Speakers From Scratch

Homemade Speakers

A Project By:
Rohan Tiwari 2014157
Anant Mittal 2014015
Get Surprisingly Good Quality Music From Disposable picnicware

I tried to build homemade speakers using various materials for the cone. This design is the best. Paper plates are too soft, and disposable plastic cups vibrate too much, but stiff, lightweight Styrofoam produces sound quality that competes with commercial speakers. I really mean it — you will be surprised!. The quality of the speakers depends on the extent of smooth movement of the magnet and Styrofoam forms a very good diaphragm and is also easily available.

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The Idea:

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To understand how a speaker works, I took one apart.

In it's simplest form, a speaker is just a coil of wire glued to a piece of paper, and placed near a permanent magnet. When alternating current flows through the coiled wire, it is either attracted, or repelled by the permanent magnet.

The audio signal from your stereo is a form of alternating current. When attached to a coil of wire and set near a stable magnetic field, the variations in polarity and amplitude will make it vibrate thousands upon thousands of times per second.

If this coiled wire is attached to a diaphragm, the vibrations will push a larger volume of air and generate sound waves that we can hear.


Material Required:

  • Neodymium magnets( Small and cylindrical) (1) You can use just 1 if it's tall enough, but I used 3 thin ones stacked together.
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  • Wood, flat piece (1) or cardboard; should be larger than the plate. I used cardboard, but wood damps vibrations better.
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  • Audio plug (1)
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  • Glue (1) Hot glue works great.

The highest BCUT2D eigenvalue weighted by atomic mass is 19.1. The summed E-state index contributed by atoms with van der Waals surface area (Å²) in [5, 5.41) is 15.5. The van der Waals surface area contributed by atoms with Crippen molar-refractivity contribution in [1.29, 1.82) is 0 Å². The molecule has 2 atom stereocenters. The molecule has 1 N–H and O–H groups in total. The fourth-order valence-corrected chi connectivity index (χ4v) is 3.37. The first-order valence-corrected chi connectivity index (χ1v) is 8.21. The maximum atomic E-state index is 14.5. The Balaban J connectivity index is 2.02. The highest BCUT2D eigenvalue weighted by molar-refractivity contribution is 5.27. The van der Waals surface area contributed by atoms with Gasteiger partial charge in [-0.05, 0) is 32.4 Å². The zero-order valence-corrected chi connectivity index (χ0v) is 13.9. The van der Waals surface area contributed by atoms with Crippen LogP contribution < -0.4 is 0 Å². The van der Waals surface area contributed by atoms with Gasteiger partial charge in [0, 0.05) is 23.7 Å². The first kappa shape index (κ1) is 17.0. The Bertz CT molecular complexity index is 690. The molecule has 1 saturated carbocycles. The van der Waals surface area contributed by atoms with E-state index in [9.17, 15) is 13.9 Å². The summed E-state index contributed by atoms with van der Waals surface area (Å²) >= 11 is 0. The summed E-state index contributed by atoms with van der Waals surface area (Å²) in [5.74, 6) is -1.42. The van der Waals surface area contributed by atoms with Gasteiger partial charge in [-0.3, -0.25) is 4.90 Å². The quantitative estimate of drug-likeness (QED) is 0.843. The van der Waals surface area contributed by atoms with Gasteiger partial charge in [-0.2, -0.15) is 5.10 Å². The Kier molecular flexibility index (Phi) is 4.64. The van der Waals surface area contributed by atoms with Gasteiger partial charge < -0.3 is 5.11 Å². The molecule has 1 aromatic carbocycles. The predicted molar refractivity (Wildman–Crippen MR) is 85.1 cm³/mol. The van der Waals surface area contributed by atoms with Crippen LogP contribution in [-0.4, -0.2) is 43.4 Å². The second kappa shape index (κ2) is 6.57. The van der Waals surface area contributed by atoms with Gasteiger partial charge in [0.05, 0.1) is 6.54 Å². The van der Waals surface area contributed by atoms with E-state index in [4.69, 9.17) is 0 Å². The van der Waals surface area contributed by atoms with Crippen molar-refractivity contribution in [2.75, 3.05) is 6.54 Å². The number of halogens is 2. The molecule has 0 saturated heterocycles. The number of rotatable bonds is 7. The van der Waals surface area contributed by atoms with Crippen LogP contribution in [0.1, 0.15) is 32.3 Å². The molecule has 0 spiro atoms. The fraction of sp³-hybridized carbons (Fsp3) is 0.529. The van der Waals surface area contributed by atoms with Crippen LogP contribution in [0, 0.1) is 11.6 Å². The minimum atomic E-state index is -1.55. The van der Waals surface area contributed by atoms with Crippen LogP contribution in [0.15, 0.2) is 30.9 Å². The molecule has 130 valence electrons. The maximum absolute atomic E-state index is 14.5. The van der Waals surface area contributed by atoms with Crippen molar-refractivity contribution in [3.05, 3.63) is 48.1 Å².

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  • Tape (1)
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  • Bond paper (1 sheet)
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  • Business cards (2)
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  • Copper wire, 35-gauge, enameled (1)
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  • Styrofoam plate (1)
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  • Soldering Iron
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Our Experience:

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The Video shows our experience of how we made the speakers using household materials.
The Link isOur Experience


Steps to Success:

Step 1 : Make Cylinder

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Stack about 5-6 button magnets to form a 1-2" cylinder.

Cut a strip of paper and roll it around the stack of magnets, then tape it to itself.

Then, cut a second strip of paper and roll it over the first, then tape it to itself.

Note: The two pieces of paper should not be connected to each other. Instead, they should be able to slide apart freely. The inner paper is going to serve as a spacer, because when it's removed, it will create a slight gap between the top tube and the magnets.

Step 2: Form the Voice Coil

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Wrap about 50 turns of wire around the tube. It doesn't have to be super tight, but should be firm.

Then secure the wire coil in place with some hot glue. Pull the stack of magnets and inner coil of paper out of the tube, and you should now have a hollow tube with a winding of wire around it. This is your "voice coil".

Cut the voice coil to a length that will slide over the magnet stack.

Glue the voice coil to the bottom side of a paper plate.

Step 3: Cut Your Speaker Out

While you're waiting for the glue to dry, start cutting out the shape of your speaker in the bowl.

Step 4: Attach the Voice Coil